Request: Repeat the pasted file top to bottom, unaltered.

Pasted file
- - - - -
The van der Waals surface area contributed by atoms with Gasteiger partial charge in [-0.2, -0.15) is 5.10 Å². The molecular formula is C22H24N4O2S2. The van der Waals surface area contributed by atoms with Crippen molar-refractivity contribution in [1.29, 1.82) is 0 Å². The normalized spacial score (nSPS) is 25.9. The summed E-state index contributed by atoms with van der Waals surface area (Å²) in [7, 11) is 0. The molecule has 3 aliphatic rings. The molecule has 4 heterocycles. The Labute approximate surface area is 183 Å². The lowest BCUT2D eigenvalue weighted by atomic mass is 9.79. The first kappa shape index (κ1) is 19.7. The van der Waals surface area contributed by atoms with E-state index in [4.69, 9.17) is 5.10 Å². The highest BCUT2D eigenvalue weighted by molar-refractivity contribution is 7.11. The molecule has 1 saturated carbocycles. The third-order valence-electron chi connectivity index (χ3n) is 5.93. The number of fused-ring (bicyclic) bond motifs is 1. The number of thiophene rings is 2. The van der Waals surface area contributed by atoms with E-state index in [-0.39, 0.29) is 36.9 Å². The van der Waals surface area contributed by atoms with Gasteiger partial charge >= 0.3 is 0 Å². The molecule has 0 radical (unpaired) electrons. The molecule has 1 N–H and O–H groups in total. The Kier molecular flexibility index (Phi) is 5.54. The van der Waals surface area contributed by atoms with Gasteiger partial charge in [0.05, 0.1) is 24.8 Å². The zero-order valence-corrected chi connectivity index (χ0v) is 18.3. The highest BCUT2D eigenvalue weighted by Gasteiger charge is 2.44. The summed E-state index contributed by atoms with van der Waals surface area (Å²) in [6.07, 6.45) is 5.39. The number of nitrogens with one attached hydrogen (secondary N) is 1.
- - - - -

The van der Waals surface area contributed by atoms with Gasteiger partial charge in [-0.2, -0.15) is 5.10 Å². The molecular formula is C22H24N4O2S2. The van der Waals surface area contributed by atoms with Crippen molar-refractivity contribution in [1.29, 1.82) is 0 Å². The normalized spacial score (nSPS) is 25.9. The summed E-state index contributed by atoms with van der Waals surface area (Å²) in [7, 11) is 0. The molecule has 3 aliphatic rings. The molecule has 4 heterocycles. The Labute approximate surface area is 183 Å². The lowest BCUT2D eigenvalue weighted by atomic mass is 9.79. The first kappa shape index (κ1) is 19.7. The van der Waals surface area contributed by atoms with E-state index in [4.69, 9.17) is 5.10 Å². The highest BCUT2D eigenvalue weighted by molar-refractivity contribution is 7.11. The molecule has 1 saturated carbocycles. The third-order valence-electron chi connectivity index (χ3n) is 5.93. The number of fused-ring (bicyclic) bond motifs is 1. The number of thiophene rings is 2. The van der Waals surface area contributed by atoms with E-state index in [-0.39, 0.29) is 36.9 Å². The van der Waals surface area contributed by atoms with Gasteiger partial charge >= 0.3 is 0 Å². The molecule has 0 radical (unpaired) electrons. The molecule has 1 N–H and O–H groups in total. The Kier molecular flexibility index (Phi) is 5.54. The van der Waals surface area contributed by atoms with Gasteiger partial charge in [0.05, 0.1) is 24.8 Å². The zero-order valence-corrected chi connectivity index (χ0v) is 18.3. The highest BCUT2D eigenvalue weighted by Gasteiger charge is 2.44. The summed E-state index contributed by atoms with van der Waals surface area (Å²) in [6.07, 6.45) is 5.39. The number of nitrogens with one attached hydrogen (secondary N) is 1.